Savages: A Fitful Forge Interview | Under the Radar Magazine Under the Radar | Music Blog for the Indie Music Magazine
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A Fitful Forge

Oct 08, 2013 Issue #46 - June/July 2013 - Charli XCX
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Kicking off their debut album Silence Yourself with a snippet of Gena Rowlands’ dialogue from John Cassavetes’ Opening Night, Savages effectively lay down the gauntlet for the listener, foreshadowing what’s in storean uncompromising band making challenging, thoroughly engaging music that demands your full attention.

“Cassavetes, we kind of admire him as a filmmaker really and as an independent spirit,” says guitarist Gemma Thompson. “It’s just a great film that’s a question of age, a question of character, and a question of how to perform, no matter what you’re doing.”

The London band, composed of Thompson, singer Jehnny Beth, bassist Ayse Hassan, and drummer Fay Milton, seem as though they’ve assiduously pondered these questions; their LP brazenly tackles discomfiting issues worthy of a Cassavetes film, ranging from marital discontent (“Husbands”) to consensual sadomasochistic sexual encounters (“Hit Me”). Instrumentally, the songs recall the jagged edges of the pre-Joy Division group Warsaw, the taut rhythms of Gang of Four and Wire, and a blunt minimalism favored by No Wave acts such as James Chance & the Contortions and Suicide.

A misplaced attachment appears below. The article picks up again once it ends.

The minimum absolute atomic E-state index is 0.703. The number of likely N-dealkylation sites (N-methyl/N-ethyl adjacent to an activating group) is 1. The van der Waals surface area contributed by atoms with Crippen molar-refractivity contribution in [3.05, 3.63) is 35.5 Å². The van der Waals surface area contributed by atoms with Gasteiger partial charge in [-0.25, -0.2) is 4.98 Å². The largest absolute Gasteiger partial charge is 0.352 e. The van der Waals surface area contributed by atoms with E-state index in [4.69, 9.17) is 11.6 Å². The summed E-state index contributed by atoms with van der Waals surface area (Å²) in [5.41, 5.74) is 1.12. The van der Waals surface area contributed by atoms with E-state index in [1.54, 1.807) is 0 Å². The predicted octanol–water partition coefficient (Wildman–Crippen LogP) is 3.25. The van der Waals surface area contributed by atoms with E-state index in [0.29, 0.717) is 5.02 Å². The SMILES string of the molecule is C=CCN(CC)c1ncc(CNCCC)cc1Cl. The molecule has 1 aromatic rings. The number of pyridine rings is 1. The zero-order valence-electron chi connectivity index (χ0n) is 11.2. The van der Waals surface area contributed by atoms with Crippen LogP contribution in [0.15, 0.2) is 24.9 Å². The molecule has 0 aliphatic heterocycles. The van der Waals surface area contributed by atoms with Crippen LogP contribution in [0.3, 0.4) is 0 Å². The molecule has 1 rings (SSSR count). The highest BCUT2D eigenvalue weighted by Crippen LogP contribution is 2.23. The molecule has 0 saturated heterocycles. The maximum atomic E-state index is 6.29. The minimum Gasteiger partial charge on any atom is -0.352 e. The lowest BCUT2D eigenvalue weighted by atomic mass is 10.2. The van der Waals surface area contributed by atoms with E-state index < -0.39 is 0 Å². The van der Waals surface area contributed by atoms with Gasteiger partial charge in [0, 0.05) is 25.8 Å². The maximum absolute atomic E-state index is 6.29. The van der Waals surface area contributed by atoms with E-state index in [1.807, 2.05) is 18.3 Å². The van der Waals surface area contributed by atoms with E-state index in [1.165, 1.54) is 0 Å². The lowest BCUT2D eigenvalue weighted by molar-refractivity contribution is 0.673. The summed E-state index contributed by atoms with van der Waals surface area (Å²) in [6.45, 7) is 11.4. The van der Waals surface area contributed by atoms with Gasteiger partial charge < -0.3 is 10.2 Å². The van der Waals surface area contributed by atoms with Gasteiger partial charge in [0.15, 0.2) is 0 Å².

“We really believe in a repetition musically and lyrically,” explains Thompson. “It’s almost as though something becomes a mantra, on songs like ‘She Will’ and ‘Husbands.’ With the whole process, we had a lot of material to work with, and we cut down and cut down until we find a word that works or a sound that works and we try to repeat that as much as possible, just to get through to something with the repetition.”

This repetition lends Silence Yourself a lacerating edge, as the four protean members of the band cohere into a potent, singular unit. Thompson claims that their chemistry was palpable from their formation in 2011.

“I think we all felt it straight away,” she says. “Even though this is still a young bandit’s only been a year and a halfwe’d done other things and took those experiences and put them into this.”

Savages subscribe to the belief that music has the ability to transcend recordings and live showsthat it can indeed galvanize. They have a manifesto printed on the cover of their album that espouses “positive manipulations” and “understanding the wills and desires of the self.”

“It’s really to try and solidify the whole thing,” Thompson says of the statement. “Not just as a band playing, but to try and focus what we’re about. I don’t want to be so crass so as to say to give a message, but in the hope that if someone sees your show they can go away and think about their lives and the people they love in a different way. That’s ultimately the experience we can get from music. It is for me. Music can really change you and change how you think about something. These texts are how you can push that further. A lot of that is influenced by Genesis P-Orridge, for example, this whole idea to create your own mantra, your own kind of belief, and a process in which to work and live. That’s what art aspires to be.”

[This article first appeared in Under the Radar’s June/July 2013 print issue.]


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